I have this php script (encrypt.php)

    function encrypt($pure_string, $encryption_key, $encryptionMethod = "AES-256-CBC")
        $iv = "3571984260";
        $encrypted_string = openssl_encrypt($pure_string, $encryptionMethod, $encryption_key, false, $iv);
        return $encrypted_string;

    echo encrypt ("$argv[1]", 'mysecret');

It works, but I am trying to reach the same result via openssl cli (I need it).

But this:

echo '12345' | openssl enc -aes-256-cbc -iv "3571984260" -k mysecret -a

Does not produce the same results as:

php encrypt.php 12345

Actually the shell version is changing the generated string for each execution, and the php version is generating the same always. I need to obtain the same results as the php script using openssl cli.

What am I doing wrong?

  • 1
    I added this parameter -nosalt and now the hash is very close, but not identical. Jul 19, 2016 at 18:54
  • 1
    I see someone saying that mysecret needs to be a hexadecimal key, i generated the hexadecimal key from the word mysecret but i am not having lucky, the generated results are close but not the same. Jul 19, 2016 at 19:19

1 Answer 1


I discovered it !

The php uses iv and key variables as strings, and the openssl CLI needs the hexadecimal version of the strings, without spaces and new line as I will show.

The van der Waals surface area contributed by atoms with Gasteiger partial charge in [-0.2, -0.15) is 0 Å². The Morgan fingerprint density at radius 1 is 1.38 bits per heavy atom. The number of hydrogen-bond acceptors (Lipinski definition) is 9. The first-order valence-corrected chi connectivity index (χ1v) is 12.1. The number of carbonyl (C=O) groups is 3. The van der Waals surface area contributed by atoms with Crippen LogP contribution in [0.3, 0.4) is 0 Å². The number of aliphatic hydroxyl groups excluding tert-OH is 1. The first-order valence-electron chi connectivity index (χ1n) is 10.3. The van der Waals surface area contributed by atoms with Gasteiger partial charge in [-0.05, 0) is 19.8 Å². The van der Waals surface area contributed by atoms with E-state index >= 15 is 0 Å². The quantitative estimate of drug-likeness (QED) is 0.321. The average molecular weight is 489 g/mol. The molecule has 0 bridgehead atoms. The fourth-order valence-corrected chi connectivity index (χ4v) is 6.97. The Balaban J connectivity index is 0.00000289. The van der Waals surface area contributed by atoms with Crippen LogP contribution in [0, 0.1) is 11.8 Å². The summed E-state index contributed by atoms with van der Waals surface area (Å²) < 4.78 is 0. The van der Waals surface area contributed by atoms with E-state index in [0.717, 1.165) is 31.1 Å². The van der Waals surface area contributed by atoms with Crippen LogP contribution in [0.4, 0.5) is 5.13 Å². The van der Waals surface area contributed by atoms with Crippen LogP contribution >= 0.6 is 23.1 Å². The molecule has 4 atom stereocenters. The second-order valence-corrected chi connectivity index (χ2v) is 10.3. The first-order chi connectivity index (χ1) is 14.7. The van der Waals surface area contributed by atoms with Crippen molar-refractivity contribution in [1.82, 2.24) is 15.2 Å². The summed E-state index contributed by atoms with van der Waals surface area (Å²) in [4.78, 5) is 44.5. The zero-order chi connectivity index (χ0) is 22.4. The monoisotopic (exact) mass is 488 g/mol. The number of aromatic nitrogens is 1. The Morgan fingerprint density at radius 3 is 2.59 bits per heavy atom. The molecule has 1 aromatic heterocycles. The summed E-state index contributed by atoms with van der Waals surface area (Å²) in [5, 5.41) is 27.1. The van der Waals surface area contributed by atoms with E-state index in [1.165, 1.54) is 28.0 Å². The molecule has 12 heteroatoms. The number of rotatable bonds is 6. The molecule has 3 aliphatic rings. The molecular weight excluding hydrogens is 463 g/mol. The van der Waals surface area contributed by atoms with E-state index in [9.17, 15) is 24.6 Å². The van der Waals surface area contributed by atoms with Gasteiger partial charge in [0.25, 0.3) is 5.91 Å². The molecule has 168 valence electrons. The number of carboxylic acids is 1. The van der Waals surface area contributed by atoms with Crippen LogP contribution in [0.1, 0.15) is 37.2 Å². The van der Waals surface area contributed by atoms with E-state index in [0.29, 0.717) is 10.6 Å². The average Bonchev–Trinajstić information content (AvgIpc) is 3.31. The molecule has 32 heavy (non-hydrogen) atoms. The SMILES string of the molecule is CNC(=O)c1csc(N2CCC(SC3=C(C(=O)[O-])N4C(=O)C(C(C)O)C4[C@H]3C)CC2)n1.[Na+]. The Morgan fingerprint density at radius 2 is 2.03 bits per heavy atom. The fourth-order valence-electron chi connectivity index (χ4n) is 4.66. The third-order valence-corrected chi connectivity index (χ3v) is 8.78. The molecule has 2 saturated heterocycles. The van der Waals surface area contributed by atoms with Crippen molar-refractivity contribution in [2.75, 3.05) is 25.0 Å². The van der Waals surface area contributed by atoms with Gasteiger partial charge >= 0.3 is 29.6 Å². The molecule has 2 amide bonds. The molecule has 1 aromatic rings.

First I need to convert the iv and the pass strings to hexadecimal using:

Determine the IV hexadecimal equivalent:

hexiv=$(echo $(echo -n '3571984260' | od -A n -t x1) | tr -d " ")

Determine the mysecret hexadecimal equivalent:

hexpass=$(echo $(echo -n 'mysecret' | od -A n -t x1) | tr -d " ")

Now one more thing the pass for php is not the pass for openssl cli but the KEY:

echo -n '12345' | openssl enc -aes-256-cbc -iv "$hexiv" -K "$hexpass" -a

And now it is working exactly like the php script!

Important: I needed to use -K in uppercase or the generated string is not the same.

  • You may like to optimise your nested echos into just one: hexiv=$(echo -n '3571984260' | od -A n -t x1 | tr -d " "). Also, should your input string ever be greater than 16 chars you will get newlines from od, so you might use tr -d " \n". It is unlikely, but for really long strings of repeated chars, od might elide the output and replace it with a "*", but you can use od -v to avoid this. Finally, if you have hexdump it can replace od and tr to give you hexiv=$(echo -n '3571984260' | hexdump -v -e '/1 "%02x"').
    – meuh
    Jul 20, 2016 at 6:56
  • Thank you for the comment and upvote! The echo inside echo remove \n by itself, but good tips! This echo inside echo is good for removing double spaces too for some unknown reason, but not in that case, because i need to remove every spaces, so i am using tr. Jul 20, 2016 at 17:30
  • -k is for passphrase, -K for key Jul 25, 2016 at 13:55

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